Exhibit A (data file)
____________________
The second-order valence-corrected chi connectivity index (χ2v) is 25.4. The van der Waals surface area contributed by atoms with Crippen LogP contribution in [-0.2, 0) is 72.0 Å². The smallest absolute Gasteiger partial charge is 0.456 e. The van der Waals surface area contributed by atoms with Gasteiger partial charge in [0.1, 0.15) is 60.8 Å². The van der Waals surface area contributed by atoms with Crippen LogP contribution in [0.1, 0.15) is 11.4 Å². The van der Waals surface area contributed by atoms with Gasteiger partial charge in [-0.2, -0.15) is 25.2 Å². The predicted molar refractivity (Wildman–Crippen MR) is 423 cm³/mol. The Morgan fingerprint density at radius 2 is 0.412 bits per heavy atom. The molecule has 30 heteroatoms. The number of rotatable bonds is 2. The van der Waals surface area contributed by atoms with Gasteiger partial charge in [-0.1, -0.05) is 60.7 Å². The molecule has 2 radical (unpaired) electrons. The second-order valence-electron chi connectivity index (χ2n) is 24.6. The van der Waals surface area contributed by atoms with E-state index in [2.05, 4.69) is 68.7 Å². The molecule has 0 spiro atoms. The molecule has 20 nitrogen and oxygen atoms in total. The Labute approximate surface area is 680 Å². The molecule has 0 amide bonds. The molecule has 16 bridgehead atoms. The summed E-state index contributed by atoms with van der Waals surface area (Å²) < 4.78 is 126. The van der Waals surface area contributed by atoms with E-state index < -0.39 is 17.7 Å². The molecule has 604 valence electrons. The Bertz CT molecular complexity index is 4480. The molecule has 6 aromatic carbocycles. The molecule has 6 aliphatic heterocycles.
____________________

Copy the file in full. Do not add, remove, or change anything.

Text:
The second-order valence-corrected chi connectivity index (χ2v) is 25.4. The van der Waals surface area contributed by atoms with Crippen LogP contribution in [-0.2, 0) is 72.0 Å². The smallest absolute Gasteiger partial charge is 0.456 e. The van der Waals surface area contributed by atoms with Gasteiger partial charge in [0.1, 0.15) is 60.8 Å². The van der Waals surface area contributed by atoms with Crippen LogP contribution in [0.1, 0.15) is 11.4 Å². The van der Waals surface area contributed by atoms with Gasteiger partial charge in [-0.2, -0.15) is 25.2 Å². The predicted molar refractivity (Wildman–Crippen MR) is 423 cm³/mol. The Morgan fingerprint density at radius 2 is 0.412 bits per heavy atom. The molecule has 30 heteroatoms. The number of rotatable bonds is 2. The van der Waals surface area contributed by atoms with Gasteiger partial charge in [-0.1, -0.05) is 60.7 Å². The molecule has 2 radical (unpaired) electrons. The second-order valence-electron chi connectivity index (χ2n) is 24.6. The van der Waals surface area contributed by atoms with E-state index in [2.05, 4.69) is 68.7 Å². The molecule has 0 spiro atoms. The molecule has 20 nitrogen and oxygen atoms in total. The Labute approximate surface area is 680 Å². The molecule has 0 amide bonds. The molecule has 16 bridgehead atoms. The summed E-state index contributed by atoms with van der Waals surface area (Å²) < 4.78 is 126. The van der Waals surface area contributed by atoms with E-state index < -0.39 is 17.7 Å². The molecule has 604 valence electrons. The Bertz CT molecular complexity index is 4480. The molecule has 6 aromatic carbocycles. The molecule has 6 aliphatic heterocycles.